AS: ‘Terrified’ is about social anxiety. It’s actually one of two songs on the album about social anxiety; the other one is called ‘Party Trick’. It’s a song about wallowing in the fear of inadequacy to the point of total paralysis. So many of us just don’t want to interact with people because we fear we’re a nuisance to them, and that we don’t have the social skills or social currency to deserve good friends. That’s always been a battle for me, and I was really happy that, with this new material, I was able to de-intellectualize my songwriting process a little bit. Songs like ‘Resistance’ have really esoteric lyrics, but a lot of these new songs are super straightforward, and unequivocally relevant to my life.

Instep: You were collaborating with (polymath) Ali Suhail on one song. Is it still happening?

AS: Well, the song is complete, and I really love it. But it’s really Ali’s project, so it’s totally up to him if he releases it. I sure hope he does. I actually spoke to Natasha Humera Ejaz about the track, and she said she wanted to develop some choreography for it. Can’t wait to see if that happens!

Instep: In addition to releasing three singles, what is your game plan to publicise this album? Will it be available on multiple digital streaming platforms or will the album remain available on Patari exclusively? Are you being paid royalties for the exclusivity?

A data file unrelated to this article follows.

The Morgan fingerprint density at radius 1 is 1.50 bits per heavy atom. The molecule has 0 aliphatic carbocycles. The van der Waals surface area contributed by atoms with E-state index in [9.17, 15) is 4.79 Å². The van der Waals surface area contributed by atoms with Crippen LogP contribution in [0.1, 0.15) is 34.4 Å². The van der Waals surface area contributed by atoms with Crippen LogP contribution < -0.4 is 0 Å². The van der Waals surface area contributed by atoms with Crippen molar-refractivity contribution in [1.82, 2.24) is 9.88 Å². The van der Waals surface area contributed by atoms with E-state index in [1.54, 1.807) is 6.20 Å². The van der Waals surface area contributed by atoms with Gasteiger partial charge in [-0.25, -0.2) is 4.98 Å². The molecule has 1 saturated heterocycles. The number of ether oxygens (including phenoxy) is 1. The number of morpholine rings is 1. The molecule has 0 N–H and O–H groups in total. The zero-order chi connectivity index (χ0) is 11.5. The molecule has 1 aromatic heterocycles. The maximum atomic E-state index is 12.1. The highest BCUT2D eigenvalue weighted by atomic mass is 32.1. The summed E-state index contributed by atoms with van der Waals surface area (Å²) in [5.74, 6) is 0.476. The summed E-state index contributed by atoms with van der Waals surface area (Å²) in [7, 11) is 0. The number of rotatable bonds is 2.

AS:  Yep, no royalties. It was a tough decision giving the album to Patari as an exclusive, but honestly what are the alternatives? Their practice of not paying musicians is deeply unethical to say the least, but people won’t care about this unless they value music. And they won’t learn to value music without platforms like Patari. It’s a Catch-22, but I think I made the right decision.

Instep: Good albums have a narrative. What is your narrative, meaning or a theme?

AS: It’s an album that explores adolescence from several different angles.

Instep: What kind of feedback have you seen so far?

AS: The response has been really welcoming, which is surprising in this age of internet vitriol. But I think Pakistani audiences are super receptive to the new.

Instep: Are you terrified or ambivalent about the response to the album?

AS: I think it’s pretty impossible to be ambivalent about the response to something like this, particularly when you’ve put your heart and soul into it. That being said, I also don’t let criticism dictate my sound and my work.

Instep: People, at least mainstream artists, do not release albums and with film music booming, it’s an even smaller possibility. How are you releasing a full scale album? The trend is singles. Independent artists do release albums but returns on it remain very small.

AS: That’s exactly why I’m doing it. My entire context for the experience of music is through albums. There’s no other format that allows you to tell a story as completely and cohesively. But albums are dying. And in this industry, there are no returns on anything. So might as well contribute to the revival of an art form you care about.

Good groove of the prodigal son